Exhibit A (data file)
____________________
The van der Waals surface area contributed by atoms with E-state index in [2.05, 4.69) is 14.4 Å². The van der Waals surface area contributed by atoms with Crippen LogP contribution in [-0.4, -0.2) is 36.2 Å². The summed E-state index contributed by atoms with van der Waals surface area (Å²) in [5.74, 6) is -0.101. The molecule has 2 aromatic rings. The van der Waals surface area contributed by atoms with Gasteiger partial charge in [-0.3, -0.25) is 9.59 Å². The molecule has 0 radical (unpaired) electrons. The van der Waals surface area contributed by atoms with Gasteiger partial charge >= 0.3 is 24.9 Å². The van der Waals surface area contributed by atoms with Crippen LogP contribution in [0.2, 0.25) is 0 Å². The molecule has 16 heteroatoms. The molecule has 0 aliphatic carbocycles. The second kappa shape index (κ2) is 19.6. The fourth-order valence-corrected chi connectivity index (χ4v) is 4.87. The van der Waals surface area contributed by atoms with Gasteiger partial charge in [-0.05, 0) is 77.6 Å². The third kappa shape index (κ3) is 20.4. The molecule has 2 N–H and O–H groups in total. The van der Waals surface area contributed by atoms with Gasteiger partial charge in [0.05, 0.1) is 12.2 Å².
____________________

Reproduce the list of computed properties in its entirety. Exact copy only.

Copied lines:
The van der Waals surface area contributed by atoms with E-state index in [2.05, 4.69) is 14.4 Å². The van der Waals surface area contributed by atoms with Crippen LogP contribution in [-0.4, -0.2) is 36.2 Å². The summed E-state index contributed by atoms with van der Waals surface area (Å²) in [5.74, 6) is -0.101. The molecule has 2 aromatic rings. The van der Waals surface area contributed by atoms with Gasteiger partial charge in [-0.3, -0.25) is 9.59 Å². The molecule has 0 radical (unpaired) electrons. The van der Waals surface area contributed by atoms with Gasteiger partial charge >= 0.3 is 24.9 Å². The van der Waals surface area contributed by atoms with Crippen LogP contribution in [0.2, 0.25) is 0 Å². The molecule has 16 heteroatoms. The molecule has 0 aliphatic carbocycles. The second kappa shape index (κ2) is 19.6. The fourth-order valence-corrected chi connectivity index (χ4v) is 4.87. The van der Waals surface area contributed by atoms with Gasteiger partial charge in [-0.05, 0) is 77.6 Å². The third kappa shape index (κ3) is 20.4. The molecule has 2 N–H and O–H groups in total. The van der Waals surface area contributed by atoms with Gasteiger partial charge in [0.05, 0.1) is 12.2 Å².